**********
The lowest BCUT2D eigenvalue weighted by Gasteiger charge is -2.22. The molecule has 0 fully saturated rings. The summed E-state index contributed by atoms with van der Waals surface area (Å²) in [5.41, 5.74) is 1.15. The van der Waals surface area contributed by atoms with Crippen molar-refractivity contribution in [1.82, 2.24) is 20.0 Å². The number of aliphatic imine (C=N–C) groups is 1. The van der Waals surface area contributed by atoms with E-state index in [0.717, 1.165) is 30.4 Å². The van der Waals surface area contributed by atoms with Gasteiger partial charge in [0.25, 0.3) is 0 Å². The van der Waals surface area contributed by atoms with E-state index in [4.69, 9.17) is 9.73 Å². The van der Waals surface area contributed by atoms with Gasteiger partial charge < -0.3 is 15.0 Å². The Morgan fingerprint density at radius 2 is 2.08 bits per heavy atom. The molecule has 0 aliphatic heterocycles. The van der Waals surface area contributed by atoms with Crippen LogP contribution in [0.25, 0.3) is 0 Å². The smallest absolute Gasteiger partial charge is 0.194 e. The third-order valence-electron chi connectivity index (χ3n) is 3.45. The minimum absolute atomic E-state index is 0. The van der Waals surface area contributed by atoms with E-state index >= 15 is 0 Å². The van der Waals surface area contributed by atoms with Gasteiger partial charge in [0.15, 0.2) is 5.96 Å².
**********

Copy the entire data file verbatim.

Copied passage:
The lowest BCUT2D eigenvalue weighted by Gasteiger charge is -2.22. The molecule has 0 fully saturated rings. The summed E-state index contributed by atoms with van der Waals surface area (Å²) in [5.41, 5.74) is 1.15. The van der Waals surface area contributed by atoms with Crippen molar-refractivity contribution in [1.82, 2.24) is 20.0 Å². The number of aliphatic imine (C=N–C) groups is 1. The van der Waals surface area contributed by atoms with E-state index in [0.717, 1.165) is 30.4 Å². The van der Waals surface area contributed by atoms with Gasteiger partial charge in [0.25, 0.3) is 0 Å². The van der Waals surface area contributed by atoms with E-state index in [4.69, 9.17) is 9.73 Å². The van der Waals surface area contributed by atoms with Gasteiger partial charge < -0.3 is 15.0 Å². The Morgan fingerprint density at radius 2 is 2.08 bits per heavy atom. The molecule has 0 aliphatic heterocycles. The van der Waals surface area contributed by atoms with Crippen LogP contribution in [0.25, 0.3) is 0 Å². The smallest absolute Gasteiger partial charge is 0.194 e. The third-order valence-electron chi connectivity index (χ3n) is 3.45. The minimum absolute atomic E-state index is 0. The van der Waals surface area contributed by atoms with E-state index >= 15 is 0 Å². The van der Waals surface area contributed by atoms with Gasteiger partial charge in [0.15, 0.2) is 5.96 Å².